Monday, 11 February 2008

Oh Rwanda Oh Rwanda!

Some of the mass graves at the Kigali Genocie Memorial Centre. They contain 256,000 bodies in total
A few of the names of the dead they actually know

Green, Clean and Organised! Kigali not like any other African Capital!

Char Says: And so our holiday begins and we board a coach to Kigali – the capital of Rwanda. In spite of the poor weather the city is an impressive place with (amazingly) pot-hole free roads, an efficient and safe transport system and is spotlessly clean! Crazy. Something of a contrast to out beloved but crazy Kampala. Having made a last minute (6am on day leaving) decision to leave our tent in Uganda (we'll camp on the Ugandan leg of our travels) we arrived at the 'One Love Project' to find that they no longer offer camping anyway! The little bungalow we were staying in however cost us about 3.15 each per night, including breakfast and a free laundry service - bargain!

'One Love' is an NGO partnership between Japan and Rwanda which provides orthopedic assistance (prosthetic legs, wheelchairs etc) to those made disabled during the genocide. It’s a really cool place and a seriously worthwhile cause (the number of disabled people in Rwanda is shocking). Check out

Jay and I have been really interested in the history of Rwanda and the genocide for many years now and so naturally we took this opportunity to learn more. Having taken place within our lifetime (1994) and affecting our peers, the genocide seems somehow more relevant to us than other historical tragedies. It came as no surprise then to find that we spent three hours at the memorial centre after being told an average visit takes about one and half hours. The purpose built centre us excellently done and includes sections detailing other genocides the world has witnessed. Outside, the well kept gardens have a number of mass graves which can be visited. The graves contain the bodies of over 256,000 victims of the genocide!

On Thursday we visited the Hotel des Mille Collines which will be familiar name to those who have seen 'Hotel Rwanda'. The film was actually shot in South Africa but the real life events unfolded here. These days however, the place is one of Kigali's top hotels, playing host to East African business people and serving overpriced Cokes to mzungu tourist.

Saturday was a very hard day indeed. We visited two of the churches involved in the mass massacres of the genocide, which are now preserved as they were as memorials. It is very hard for me to describe here what a poignant and chilling sight it is to enter a church where 10,000 innocent people sought refuge but were murdered. Light shines through the bullet holes in the iron roof, blood stains the alter cloth and the bones on display reveal skulls that are shattered and missing chunks through machete blows. Most chilling of all, but not possible to describe, is going down inside a mass grave to see shelves from floor to ceiling 30m long full of skulls and bones. Blogs can’t do it justice, but its something neither of us will quickly forger! It is hard to believe such a massacre could happen here just 15 years ago and that the West just sat back and watched the tragedy unfold!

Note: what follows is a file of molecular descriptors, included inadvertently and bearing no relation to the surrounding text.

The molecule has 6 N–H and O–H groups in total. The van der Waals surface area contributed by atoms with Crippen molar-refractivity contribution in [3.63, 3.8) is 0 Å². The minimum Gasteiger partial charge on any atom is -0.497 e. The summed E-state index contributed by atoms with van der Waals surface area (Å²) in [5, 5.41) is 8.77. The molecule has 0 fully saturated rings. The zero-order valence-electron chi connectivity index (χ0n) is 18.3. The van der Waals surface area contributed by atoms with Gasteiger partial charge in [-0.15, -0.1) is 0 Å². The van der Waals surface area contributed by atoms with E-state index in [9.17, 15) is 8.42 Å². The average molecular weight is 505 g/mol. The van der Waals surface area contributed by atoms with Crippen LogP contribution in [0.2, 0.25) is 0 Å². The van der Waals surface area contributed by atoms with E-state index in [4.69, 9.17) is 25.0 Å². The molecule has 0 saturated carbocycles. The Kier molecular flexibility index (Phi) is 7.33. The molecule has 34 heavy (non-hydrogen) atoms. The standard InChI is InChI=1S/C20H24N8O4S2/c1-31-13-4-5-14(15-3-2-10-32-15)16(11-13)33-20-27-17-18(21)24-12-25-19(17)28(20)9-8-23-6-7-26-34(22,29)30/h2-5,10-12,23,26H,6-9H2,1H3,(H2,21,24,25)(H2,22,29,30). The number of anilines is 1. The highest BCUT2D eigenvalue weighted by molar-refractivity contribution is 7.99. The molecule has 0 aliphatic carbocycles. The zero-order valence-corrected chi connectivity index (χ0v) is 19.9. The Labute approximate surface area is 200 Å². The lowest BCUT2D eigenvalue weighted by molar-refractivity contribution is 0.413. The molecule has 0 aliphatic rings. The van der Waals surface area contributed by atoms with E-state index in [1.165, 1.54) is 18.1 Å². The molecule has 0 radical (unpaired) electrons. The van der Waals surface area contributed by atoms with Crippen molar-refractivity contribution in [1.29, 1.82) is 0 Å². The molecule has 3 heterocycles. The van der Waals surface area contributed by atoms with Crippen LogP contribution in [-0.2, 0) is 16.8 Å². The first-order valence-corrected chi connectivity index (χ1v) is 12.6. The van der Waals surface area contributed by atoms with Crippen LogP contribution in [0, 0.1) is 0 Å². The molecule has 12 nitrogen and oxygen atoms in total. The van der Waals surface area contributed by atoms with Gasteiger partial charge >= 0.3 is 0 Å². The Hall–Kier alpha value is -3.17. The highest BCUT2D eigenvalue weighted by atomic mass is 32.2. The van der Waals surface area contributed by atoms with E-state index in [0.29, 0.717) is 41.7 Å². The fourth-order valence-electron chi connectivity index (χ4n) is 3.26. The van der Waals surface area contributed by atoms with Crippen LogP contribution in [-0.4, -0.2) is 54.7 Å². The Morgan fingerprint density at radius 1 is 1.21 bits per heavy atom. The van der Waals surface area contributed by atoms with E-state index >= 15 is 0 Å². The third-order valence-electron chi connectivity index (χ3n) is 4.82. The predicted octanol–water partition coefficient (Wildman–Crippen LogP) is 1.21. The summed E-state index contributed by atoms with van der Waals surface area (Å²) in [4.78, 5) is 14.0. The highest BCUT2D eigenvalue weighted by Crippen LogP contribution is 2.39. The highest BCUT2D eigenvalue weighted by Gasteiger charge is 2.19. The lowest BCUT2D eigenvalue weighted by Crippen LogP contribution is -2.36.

As if we had not had enough, that evening we returned to the Memorial in Kigali for a talk from a 'survivor'. A fresh faced twenty something told us of the killings of his father and brother and how he spent over a month living in a church - believing everyday would be his last. The speech was followed by the film ' Sometimes in April', a gruesome, by realistic, story of one Rwandan family.

After all we have learned of the genocide, it seems quite unbelievable to see how the country has rebuilt itself. It now is a welcoming, attractive country that is trying to reach its full potential. The politicians talk of harmony and truly seem to fight corruption and plan for a prosperous future for all. Rwanda looks and feels like a great place to live. The people pf Rwanda are unbelievably resourceful and there is very little evidence of its troubled past! And so we really do applaud them!

We now find start a less emotionally draining leg of of trip. We are today in Moshi in northern Tanzania, heading tomorrow to climb the Usumbara mountains... more soon!

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